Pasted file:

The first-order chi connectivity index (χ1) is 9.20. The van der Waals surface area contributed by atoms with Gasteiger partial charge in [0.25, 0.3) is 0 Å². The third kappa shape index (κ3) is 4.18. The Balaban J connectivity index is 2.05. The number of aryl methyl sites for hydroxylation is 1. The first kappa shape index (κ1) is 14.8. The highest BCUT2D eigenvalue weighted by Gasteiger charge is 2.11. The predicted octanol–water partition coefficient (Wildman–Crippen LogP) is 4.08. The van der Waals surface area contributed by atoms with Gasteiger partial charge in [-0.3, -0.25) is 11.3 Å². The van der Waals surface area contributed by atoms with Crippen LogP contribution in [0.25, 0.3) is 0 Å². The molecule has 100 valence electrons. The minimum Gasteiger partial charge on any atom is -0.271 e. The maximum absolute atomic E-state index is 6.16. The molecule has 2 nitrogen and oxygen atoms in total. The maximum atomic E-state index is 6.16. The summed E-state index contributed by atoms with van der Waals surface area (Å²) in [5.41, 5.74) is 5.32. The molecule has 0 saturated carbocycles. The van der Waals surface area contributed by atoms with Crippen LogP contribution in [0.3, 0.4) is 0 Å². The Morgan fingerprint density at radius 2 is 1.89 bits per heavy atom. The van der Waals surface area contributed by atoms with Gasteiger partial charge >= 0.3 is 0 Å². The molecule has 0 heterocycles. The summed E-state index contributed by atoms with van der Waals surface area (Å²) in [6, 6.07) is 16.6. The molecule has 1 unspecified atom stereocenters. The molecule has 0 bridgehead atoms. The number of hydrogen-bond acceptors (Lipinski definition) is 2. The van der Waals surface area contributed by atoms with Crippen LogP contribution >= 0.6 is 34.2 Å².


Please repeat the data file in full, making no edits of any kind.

The first-order chi connectivity index (χ1) is 9.20. The van der Waals surface area contributed by atoms with Gasteiger partial charge in [0.25, 0.3) is 0 Å². The third kappa shape index (κ3) is 4.18. The Balaban J connectivity index is 2.05. The number of aryl methyl sites for hydroxylation is 1. The first kappa shape index (κ1) is 14.8. The highest BCUT2D eigenvalue weighted by Gasteiger charge is 2.11. The predicted octanol–water partition coefficient (Wildman–Crippen LogP) is 4.08. The van der Waals surface area contributed by atoms with Gasteiger partial charge in [-0.3, -0.25) is 11.3 Å². The van der Waals surface area contributed by atoms with Crippen LogP contribution in [0.25, 0.3) is 0 Å². The molecule has 100 valence electrons. The minimum Gasteiger partial charge on any atom is -0.271 e. The maximum absolute atomic E-state index is 6.16. The molecule has 2 nitrogen and oxygen atoms in total. The maximum atomic E-state index is 6.16. The summed E-state index contributed by atoms with van der Waals surface area (Å²) in [5.41, 5.74) is 5.32. The molecule has 0 saturated carbocycles. The van der Waals surface area contributed by atoms with Crippen LogP contribution in [0.3, 0.4) is 0 Å². The Morgan fingerprint density at radius 2 is 1.89 bits per heavy atom. The van der Waals surface area contributed by atoms with Gasteiger partial charge >= 0.3 is 0 Å². The molecule has 0 heterocycles. The summed E-state index contributed by atoms with van der Waals surface area (Å²) in [6, 6.07) is 16.6. The molecule has 1 unspecified atom stereocenters. The molecule has 0 bridgehead atoms. The number of hydrogen-bond acceptors (Lipinski definition) is 2. The van der Waals surface area contributed by atoms with Crippen LogP contribution >= 0.6 is 34.2 Å².